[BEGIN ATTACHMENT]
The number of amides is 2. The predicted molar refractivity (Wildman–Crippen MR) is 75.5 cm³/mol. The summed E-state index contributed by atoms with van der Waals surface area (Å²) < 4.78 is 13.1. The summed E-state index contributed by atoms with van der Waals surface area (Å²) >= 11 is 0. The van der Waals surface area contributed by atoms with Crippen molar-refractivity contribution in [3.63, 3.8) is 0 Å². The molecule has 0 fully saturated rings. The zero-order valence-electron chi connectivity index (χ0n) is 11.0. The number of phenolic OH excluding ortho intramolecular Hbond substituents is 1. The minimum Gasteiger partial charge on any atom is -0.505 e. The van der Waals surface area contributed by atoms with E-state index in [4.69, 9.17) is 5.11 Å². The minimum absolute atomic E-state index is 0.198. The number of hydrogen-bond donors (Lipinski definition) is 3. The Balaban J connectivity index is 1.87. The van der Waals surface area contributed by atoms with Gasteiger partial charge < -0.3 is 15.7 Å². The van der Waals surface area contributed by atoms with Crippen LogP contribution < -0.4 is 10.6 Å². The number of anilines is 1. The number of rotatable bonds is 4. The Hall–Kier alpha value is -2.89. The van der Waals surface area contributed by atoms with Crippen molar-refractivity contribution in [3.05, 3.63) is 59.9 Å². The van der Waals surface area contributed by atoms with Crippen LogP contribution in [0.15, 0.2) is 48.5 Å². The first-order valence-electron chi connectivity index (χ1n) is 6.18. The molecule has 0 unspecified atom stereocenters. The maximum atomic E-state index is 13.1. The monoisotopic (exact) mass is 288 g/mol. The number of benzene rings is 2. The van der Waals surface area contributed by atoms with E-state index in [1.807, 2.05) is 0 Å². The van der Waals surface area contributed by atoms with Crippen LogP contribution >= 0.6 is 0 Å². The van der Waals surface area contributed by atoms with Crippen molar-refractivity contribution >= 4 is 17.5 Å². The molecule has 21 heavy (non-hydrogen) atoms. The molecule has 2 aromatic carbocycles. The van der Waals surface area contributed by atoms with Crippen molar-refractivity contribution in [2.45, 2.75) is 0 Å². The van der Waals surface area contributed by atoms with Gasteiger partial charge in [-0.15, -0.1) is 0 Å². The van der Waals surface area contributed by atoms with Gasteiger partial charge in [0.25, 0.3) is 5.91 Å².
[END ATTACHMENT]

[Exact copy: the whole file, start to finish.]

The number of amides is 2. The predicted molar refractivity (Wildman–Crippen MR) is 75.5 cm³/mol. The summed E-state index contributed by atoms with van der Waals surface area (Å²) < 4.78 is 13.1. The summed E-state index contributed by atoms with van der Waals surface area (Å²) >= 11 is 0. The van der Waals surface area contributed by atoms with Crippen molar-refractivity contribution in [3.63, 3.8) is 0 Å². The molecule has 0 fully saturated rings. The zero-order valence-electron chi connectivity index (χ0n) is 11.0. The number of phenolic OH excluding ortho intramolecular Hbond substituents is 1. The minimum Gasteiger partial charge on any atom is -0.505 e. The van der Waals surface area contributed by atoms with E-state index in [4.69, 9.17) is 5.11 Å². The minimum absolute atomic E-state index is 0.198. The number of hydrogen-bond donors (Lipinski definition) is 3. The Balaban J connectivity index is 1.87. The van der Waals surface area contributed by atoms with Gasteiger partial charge < -0.3 is 15.7 Å². The van der Waals surface area contributed by atoms with Crippen LogP contribution < -0.4 is 10.6 Å². The number of anilines is 1. The number of rotatable bonds is 4. The Hall–Kier alpha value is -2.89. The van der Waals surface area contributed by atoms with Crippen molar-refractivity contribution in [3.05, 3.63) is 59.9 Å². The van der Waals surface area contributed by atoms with Crippen LogP contribution in [0.15, 0.2) is 48.5 Å². The first-order valence-electron chi connectivity index (χ1n) is 6.18. The molecule has 0 unspecified atom stereocenters. The maximum atomic E-state index is 13.1. The monoisotopic (exact) mass is 288 g/mol. The number of benzene rings is 2. The van der Waals surface area contributed by atoms with E-state index in [1.807, 2.05) is 0 Å². The van der Waals surface area contributed by atoms with Crippen LogP contribution >= 0.6 is 0 Å². The van der Waals surface area contributed by atoms with Crippen molar-refractivity contribution >= 4 is 17.5 Å². The molecule has 21 heavy (non-hydrogen) atoms. The molecule has 2 aromatic carbocycles. The van der Waals surface area contributed by atoms with Crippen molar-refractivity contribution in [2.45, 2.75) is 0 Å². The van der Waals surface area contributed by atoms with Gasteiger partial charge in [-0.15, -0.1) is 0 Å². The van der Waals surface area contributed by atoms with Gasteiger partial charge in [0.25, 0.3) is 5.91 Å².